By Katie Mazerov, contributing editor
A changing political climate in Mexico has opened up opportunities for energy policy reform that could provide more economic incentives for international oil companies (IOCs) in the hydrocarbon-rich country. The market is currently 100% controlled by national oil company PEMEX, but a bill is expected to go before Mexico’s Congress this fall. “For the first time in many years, both of Mexico’s major political parties are openly behind energy reform, as they realize that maintaining the status quo doesn’t serve the best interests of the country,” said José L. Valera, partner in the Houston office of law firm Mayer Brown. “The political odds of reform occurring are now substantially higher than they have been in the last decade.”
Mr Valera represents oil and gas companies negotiating exploration and production contracts in the US, South and Central America and other markets and has counseled various governments on energy legislative reform matters. “Today, the Mexican Constitution and law essentially prohibit IOCs from being in the oil business in the country because they cannot profit from the market value of the production they may obtain,” Mr Valera said. “The law still views development of hydrocarbon resources in Mexico as something that is exclusively the domain of PEMEX. PEMEX can enter into contracts with private-sector companies but may only compensate them on a set fee per unit of production, an arrangement that is basically like that of an operator/service contractor.”
Proponents for reform say that, by relaxing such restrictions, IOCs will gain much greater incentives to undertake exploration operations while providing the technology, expertise and resources that PEMEX needs to produce the country’s underdeveloped deepwater oil and shale gas resources, according to Mr Valera. This could have significant implications for Mexico’s economy. In addition to extensive oil reserves in the Gulf of Mexico, Mexico is estimated to have nearly 700 trillion cu ft of technically recoverable shale gas resources that remain largely untapped.
PEMEX has continued to focus on production of conventional onshore oil for export and the associated gas for domestic use. Because the company is a revenue generator for the government, the Mexican Congress has historically limited PEMEX’s investment in exploration due to the perceived risks and the low prices of natural gas. Natural gas has not been an exportable commodity due to the shale gas boom in the US. Often, only projects that are completely de-risked and generate a positive cash flow for PEMEX are approved and completed, Mr Valera noted.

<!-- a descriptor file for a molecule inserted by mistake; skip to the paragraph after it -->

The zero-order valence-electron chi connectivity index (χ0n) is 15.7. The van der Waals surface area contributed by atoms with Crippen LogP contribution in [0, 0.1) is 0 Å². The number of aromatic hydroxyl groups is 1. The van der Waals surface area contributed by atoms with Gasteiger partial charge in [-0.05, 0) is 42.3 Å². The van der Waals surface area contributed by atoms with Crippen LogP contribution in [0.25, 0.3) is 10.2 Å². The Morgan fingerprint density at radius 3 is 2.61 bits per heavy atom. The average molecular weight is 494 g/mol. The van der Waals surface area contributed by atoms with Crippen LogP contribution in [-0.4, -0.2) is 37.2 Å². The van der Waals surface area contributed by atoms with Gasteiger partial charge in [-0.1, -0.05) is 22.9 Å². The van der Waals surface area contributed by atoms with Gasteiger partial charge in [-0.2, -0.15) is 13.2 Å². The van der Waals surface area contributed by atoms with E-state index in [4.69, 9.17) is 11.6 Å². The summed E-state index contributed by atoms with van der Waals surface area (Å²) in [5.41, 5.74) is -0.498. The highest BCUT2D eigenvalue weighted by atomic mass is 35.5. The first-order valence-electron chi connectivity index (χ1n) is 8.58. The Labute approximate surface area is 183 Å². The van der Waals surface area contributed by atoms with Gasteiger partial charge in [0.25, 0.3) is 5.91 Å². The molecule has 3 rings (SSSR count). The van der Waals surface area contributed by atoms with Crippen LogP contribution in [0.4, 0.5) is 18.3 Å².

“As a result, Mexico’s reserves and production are both declining at the same time demand in Mexico for refined products is increasing,” he said. “Ironically, the country is now forced to import large quantities of natural gas to supply its growing population and expanding infrastructure. The delta between crude oil export revenues and what Mexico has to pay to import natural gas and liquid fuels is shrinking, and Mexico will soon have a deficit in its hydrocarbons trade balance.”
Depending on the nature and degree of reform, a new policy will require either a change in the law by Congress, or a change in the Constitution by Congress with ratification by the Mexican states. “The Constitution has certain restrictions, but the law that regulates the Constitutional provision actually goes beyond the Constitution in terms of restricting what IOCs can do,” Mr Valera explained. “It may be necessary to only amend the law, but if Congress wants to deepen the reform, it will have to get into the Constitution.”
The most conservative approach, requiring only a statutory change, would allow IOCs to form joint ventures with PEMEX and take a greater share of the market value of production. A more advanced measure would eliminate the PEMEX monopoly by allowing IOCs to obtain oil and gas leases directly from the government; this would require a Constitutional change.
“This is a matter of legal reform. Nothing can be done to change the exploration and production business in Mexico until the law changes,” Mr Valera said. Approval of any reform hinges on large voting blocks in the Mexican Congress. Both the conservative National Action Party (PAN) and more liberal Institutional Revolutionary Party (PRI) support reform; the leftist Party of the Democratic Revolution (PRD) does not favor reform.